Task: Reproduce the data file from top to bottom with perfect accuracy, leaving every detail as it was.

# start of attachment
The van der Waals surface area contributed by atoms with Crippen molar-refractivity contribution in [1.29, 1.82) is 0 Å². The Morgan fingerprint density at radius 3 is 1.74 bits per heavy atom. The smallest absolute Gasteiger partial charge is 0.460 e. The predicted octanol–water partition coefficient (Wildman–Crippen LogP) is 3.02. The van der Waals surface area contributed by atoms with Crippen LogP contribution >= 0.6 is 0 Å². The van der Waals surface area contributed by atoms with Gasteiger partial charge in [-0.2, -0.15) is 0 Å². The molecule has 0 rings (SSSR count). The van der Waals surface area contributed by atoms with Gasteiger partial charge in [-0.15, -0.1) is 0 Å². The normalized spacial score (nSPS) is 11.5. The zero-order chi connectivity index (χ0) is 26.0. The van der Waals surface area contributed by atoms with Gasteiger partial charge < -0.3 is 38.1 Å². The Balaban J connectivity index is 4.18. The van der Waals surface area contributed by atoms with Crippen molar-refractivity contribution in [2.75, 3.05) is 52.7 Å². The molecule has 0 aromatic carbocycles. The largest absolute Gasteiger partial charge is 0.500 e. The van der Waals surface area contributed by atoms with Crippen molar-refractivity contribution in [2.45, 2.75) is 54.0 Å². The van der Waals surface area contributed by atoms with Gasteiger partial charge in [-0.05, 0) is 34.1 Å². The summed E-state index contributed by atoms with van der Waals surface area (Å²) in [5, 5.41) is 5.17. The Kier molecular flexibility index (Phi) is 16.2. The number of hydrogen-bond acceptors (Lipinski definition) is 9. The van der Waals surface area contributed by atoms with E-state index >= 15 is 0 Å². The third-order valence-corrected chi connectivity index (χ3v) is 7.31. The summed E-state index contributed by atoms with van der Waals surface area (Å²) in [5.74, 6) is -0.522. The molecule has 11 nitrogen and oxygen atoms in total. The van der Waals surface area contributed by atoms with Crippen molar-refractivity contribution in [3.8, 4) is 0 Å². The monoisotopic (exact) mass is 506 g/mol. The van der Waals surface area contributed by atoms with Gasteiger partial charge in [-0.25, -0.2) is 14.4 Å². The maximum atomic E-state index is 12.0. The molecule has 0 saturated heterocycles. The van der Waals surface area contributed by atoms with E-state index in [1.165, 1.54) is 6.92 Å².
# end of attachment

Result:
The van der Waals surface area contributed by atoms with Crippen molar-refractivity contribution in [1.29, 1.82) is 0 Å². The Morgan fingerprint density at radius 3 is 1.74 bits per heavy atom. The smallest absolute Gasteiger partial charge is 0.460 e. The predicted octanol–water partition coefficient (Wildman–Crippen LogP) is 3.02. The van der Waals surface area contributed by atoms with Crippen LogP contribution >= 0.6 is 0 Å². The van der Waals surface area contributed by atoms with Gasteiger partial charge in [-0.2, -0.15) is 0 Å². The molecule has 0 rings (SSSR count). The van der Waals surface area contributed by atoms with Gasteiger partial charge in [-0.15, -0.1) is 0 Å². The normalized spacial score (nSPS) is 11.5. The zero-order chi connectivity index (χ0) is 26.0. The van der Waals surface area contributed by atoms with Gasteiger partial charge < -0.3 is 38.1 Å². The Balaban J connectivity index is 4.18. The van der Waals surface area contributed by atoms with Crippen molar-refractivity contribution in [2.75, 3.05) is 52.7 Å². The molecule has 0 aromatic carbocycles. The largest absolute Gasteiger partial charge is 0.500 e. The van der Waals surface area contributed by atoms with Crippen molar-refractivity contribution in [2.45, 2.75) is 54.0 Å². The van der Waals surface area contributed by atoms with Gasteiger partial charge in [-0.05, 0) is 34.1 Å². The summed E-state index contributed by atoms with van der Waals surface area (Å²) in [5, 5.41) is 5.17. The Kier molecular flexibility index (Phi) is 16.2. The number of hydrogen-bond acceptors (Lipinski definition) is 9. The van der Waals surface area contributed by atoms with E-state index >= 15 is 0 Å². The third-order valence-corrected chi connectivity index (χ3v) is 7.31. The summed E-state index contributed by atoms with van der Waals surface area (Å²) in [5.74, 6) is -0.522. The molecule has 11 nitrogen and oxygen atoms in total. The van der Waals surface area contributed by atoms with Crippen molar-refractivity contribution in [3.8, 4) is 0 Å². The monoisotopic (exact) mass is 506 g/mol. The van der Waals surface area contributed by atoms with Gasteiger partial charge in [-0.25, -0.2) is 14.4 Å². The maximum atomic E-state index is 12.0. The molecule has 0 saturated heterocycles. The van der Waals surface area contributed by atoms with E-state index in [1.165, 1.54) is 6.92 Å².